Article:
01/12/2008. Contributed by Sue Davies
CD. pub: Big Finish ISBN: 978-1-84435-352-1. 70 minute CD. Price: £ 8.99 (UK). download £ 7.99. Read by Katy Manning and Jane Goddard.
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'The Companion Chronicles' series has been a novel little sideline for the team at Big Finish. We get to hear some stories from the point of view of the hapless human companions involved and feel a frisson of nostalgia as they attempt to imitate their Doctor's voice.
There are some downsides to this, as it's never going to be the same as an original episode without the original actor. Having said that, I wonder how purists would react to new Doctor stories with sound-alike actors? There is also the narrative device of the companion reaching back for their memories, it's a little over-used used but do not despair there are twists coming up in future instalments.
This time it's the turn of Katy Manning to reprise her role as Jo Grant, companion to the Jon Pertwee action figure Doctor.
She is in London in modern day with her own action-man ecologist husband. Some displacement going on there, methinks. Having been confined to bed in the hotel, she decides to blog her thoughts, remembers the swinging 70s and how it always used to be Friday when they had to save the world. She recalls an adventure that almost ruined her weekend because time started going backwards. The Brigadier features here but Katy does her own version of him which isn't half-bad. We also get Sergeant Benton for good measure.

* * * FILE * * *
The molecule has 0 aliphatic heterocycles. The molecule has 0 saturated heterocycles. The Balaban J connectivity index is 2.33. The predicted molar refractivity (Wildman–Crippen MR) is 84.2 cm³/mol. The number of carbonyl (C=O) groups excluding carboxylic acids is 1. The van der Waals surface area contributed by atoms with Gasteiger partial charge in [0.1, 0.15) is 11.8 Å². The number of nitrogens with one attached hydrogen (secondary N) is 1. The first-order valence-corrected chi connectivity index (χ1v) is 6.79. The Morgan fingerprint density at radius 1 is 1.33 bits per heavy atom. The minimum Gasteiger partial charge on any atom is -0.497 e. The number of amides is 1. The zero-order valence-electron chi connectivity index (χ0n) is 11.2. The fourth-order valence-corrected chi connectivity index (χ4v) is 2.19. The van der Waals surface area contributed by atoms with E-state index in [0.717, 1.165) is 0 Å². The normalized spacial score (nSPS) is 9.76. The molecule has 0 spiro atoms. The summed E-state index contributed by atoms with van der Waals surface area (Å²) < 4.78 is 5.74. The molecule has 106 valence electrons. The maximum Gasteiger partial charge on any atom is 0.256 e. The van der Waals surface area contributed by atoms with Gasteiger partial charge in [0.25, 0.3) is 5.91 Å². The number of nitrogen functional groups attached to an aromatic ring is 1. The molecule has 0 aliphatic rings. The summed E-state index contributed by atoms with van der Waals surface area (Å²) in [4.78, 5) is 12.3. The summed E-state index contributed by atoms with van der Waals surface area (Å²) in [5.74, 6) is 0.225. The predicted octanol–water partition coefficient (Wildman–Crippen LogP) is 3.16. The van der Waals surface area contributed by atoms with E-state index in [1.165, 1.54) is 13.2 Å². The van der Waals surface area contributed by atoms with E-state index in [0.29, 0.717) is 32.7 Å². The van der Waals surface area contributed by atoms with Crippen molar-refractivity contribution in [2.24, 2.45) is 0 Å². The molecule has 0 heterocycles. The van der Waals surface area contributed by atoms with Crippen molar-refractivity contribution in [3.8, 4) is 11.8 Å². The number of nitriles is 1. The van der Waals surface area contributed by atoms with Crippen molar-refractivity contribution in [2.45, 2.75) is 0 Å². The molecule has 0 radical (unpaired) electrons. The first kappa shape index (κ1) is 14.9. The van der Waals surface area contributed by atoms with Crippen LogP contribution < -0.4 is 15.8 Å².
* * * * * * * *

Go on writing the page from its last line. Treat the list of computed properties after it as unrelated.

It's Friday and Jo is off to her training course but there is a temporal distortion going on and the Doctor needs her on the trail of the time leak. They go off in Bessie ending up at a museum where they see terrible events taking place and everything starts to go backwards.
Despite the retro story or perhaps because of it, this is a good yarn. The character of Jo Grant is integrated agreeably with a bizarre story of a toys' hospital, possessed dolls and inter-dimensional travel.
Katie Manning tells the story with great gusto and takes on several different voices with ease. She is an old hand at Big Finish, featuring in her own series as Time Lady Iris Wildthyme and is no doubt used to talking to herself on some of the lower budget items. Jane Goddard features as the spooky Mrs Killibrew who may not be what she seems.
The writer is Marc Platt ('Ghostlight' story for TV's 'Doctor Who' and 'Companion Chronicles' for Big Finish: 'Frostfire', 'Mother Russia', and audio 'Valhalla' for Sylvester McCoy's Doctor). His script for the audio 'Spare Parts' is acknowledged as the inspiration for TV's 'Rise of the Cybermen/Age of Steel' story. Those are not bad credentials to be going along.
There is a sense of immediacy in this narrative even though it is being told to us. It works very well and there is plenty going on which offers good repeat value. It manages to evoke a sense of time and place for me and the possessed dolls remind me of the Autons which used to make me hide behind the sofa, even more than the Daleks.
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